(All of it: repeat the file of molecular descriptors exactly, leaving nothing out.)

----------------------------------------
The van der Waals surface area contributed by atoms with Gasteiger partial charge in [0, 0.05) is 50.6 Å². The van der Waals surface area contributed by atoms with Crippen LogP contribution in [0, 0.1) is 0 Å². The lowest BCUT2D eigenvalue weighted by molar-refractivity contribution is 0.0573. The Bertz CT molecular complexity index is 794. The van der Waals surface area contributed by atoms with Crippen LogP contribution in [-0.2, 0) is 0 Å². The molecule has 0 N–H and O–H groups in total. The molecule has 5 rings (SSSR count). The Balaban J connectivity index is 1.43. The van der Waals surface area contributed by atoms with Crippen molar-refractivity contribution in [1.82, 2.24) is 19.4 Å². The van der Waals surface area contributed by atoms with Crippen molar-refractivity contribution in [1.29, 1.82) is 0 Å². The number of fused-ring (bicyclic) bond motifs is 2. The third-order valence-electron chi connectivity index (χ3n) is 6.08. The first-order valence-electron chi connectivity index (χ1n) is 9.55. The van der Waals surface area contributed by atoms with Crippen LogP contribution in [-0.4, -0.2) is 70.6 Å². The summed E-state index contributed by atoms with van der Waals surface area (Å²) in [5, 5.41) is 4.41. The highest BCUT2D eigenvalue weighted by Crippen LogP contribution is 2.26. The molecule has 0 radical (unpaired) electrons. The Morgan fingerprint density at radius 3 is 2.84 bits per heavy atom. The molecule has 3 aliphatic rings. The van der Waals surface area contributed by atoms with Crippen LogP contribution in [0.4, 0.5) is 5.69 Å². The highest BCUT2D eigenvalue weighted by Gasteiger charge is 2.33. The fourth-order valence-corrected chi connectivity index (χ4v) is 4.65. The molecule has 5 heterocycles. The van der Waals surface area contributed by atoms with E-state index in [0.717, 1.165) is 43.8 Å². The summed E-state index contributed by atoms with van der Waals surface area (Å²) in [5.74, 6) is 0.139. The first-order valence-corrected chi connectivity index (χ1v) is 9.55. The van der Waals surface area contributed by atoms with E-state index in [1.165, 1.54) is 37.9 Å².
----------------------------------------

The van der Waals surface area contributed by atoms with Gasteiger partial charge in [0, 0.05) is 50.6 Å². The van der Waals surface area contributed by atoms with Crippen LogP contribution in [0, 0.1) is 0 Å². The lowest BCUT2D eigenvalue weighted by molar-refractivity contribution is 0.0573. The Bertz CT molecular complexity index is 794. The van der Waals surface area contributed by atoms with Crippen LogP contribution in [-0.2, 0) is 0 Å². The molecule has 0 N–H and O–H groups in total. The molecule has 5 rings (SSSR count). The Balaban J connectivity index is 1.43. The van der Waals surface area contributed by atoms with Crippen molar-refractivity contribution in [1.82, 2.24) is 19.4 Å². The van der Waals surface area contributed by atoms with Crippen molar-refractivity contribution in [1.29, 1.82) is 0 Å². The number of fused-ring (bicyclic) bond motifs is 2. The third-order valence-electron chi connectivity index (χ3n) is 6.08. The first-order valence-electron chi connectivity index (χ1n) is 9.55. The van der Waals surface area contributed by atoms with Crippen LogP contribution in [-0.4, -0.2) is 70.6 Å². The summed E-state index contributed by atoms with van der Waals surface area (Å²) in [5, 5.41) is 4.41. The highest BCUT2D eigenvalue weighted by Crippen LogP contribution is 2.26. The molecule has 0 radical (unpaired) electrons. The Morgan fingerprint density at radius 3 is 2.84 bits per heavy atom. The molecule has 3 aliphatic rings. The van der Waals surface area contributed by atoms with Crippen LogP contribution in [0.4, 0.5) is 5.69 Å². The highest BCUT2D eigenvalue weighted by Gasteiger charge is 2.33. The fourth-order valence-corrected chi connectivity index (χ4v) is 4.65. The molecule has 5 heterocycles. The van der Waals surface area contributed by atoms with E-state index in [0.717, 1.165) is 43.8 Å². The summed E-state index contributed by atoms with van der Waals surface area (Å²) in [5.74, 6) is 0.139. The first-order valence-corrected chi connectivity index (χ1v) is 9.55. The van der Waals surface area contributed by atoms with E-state index in [1.165, 1.54) is 37.9 Å².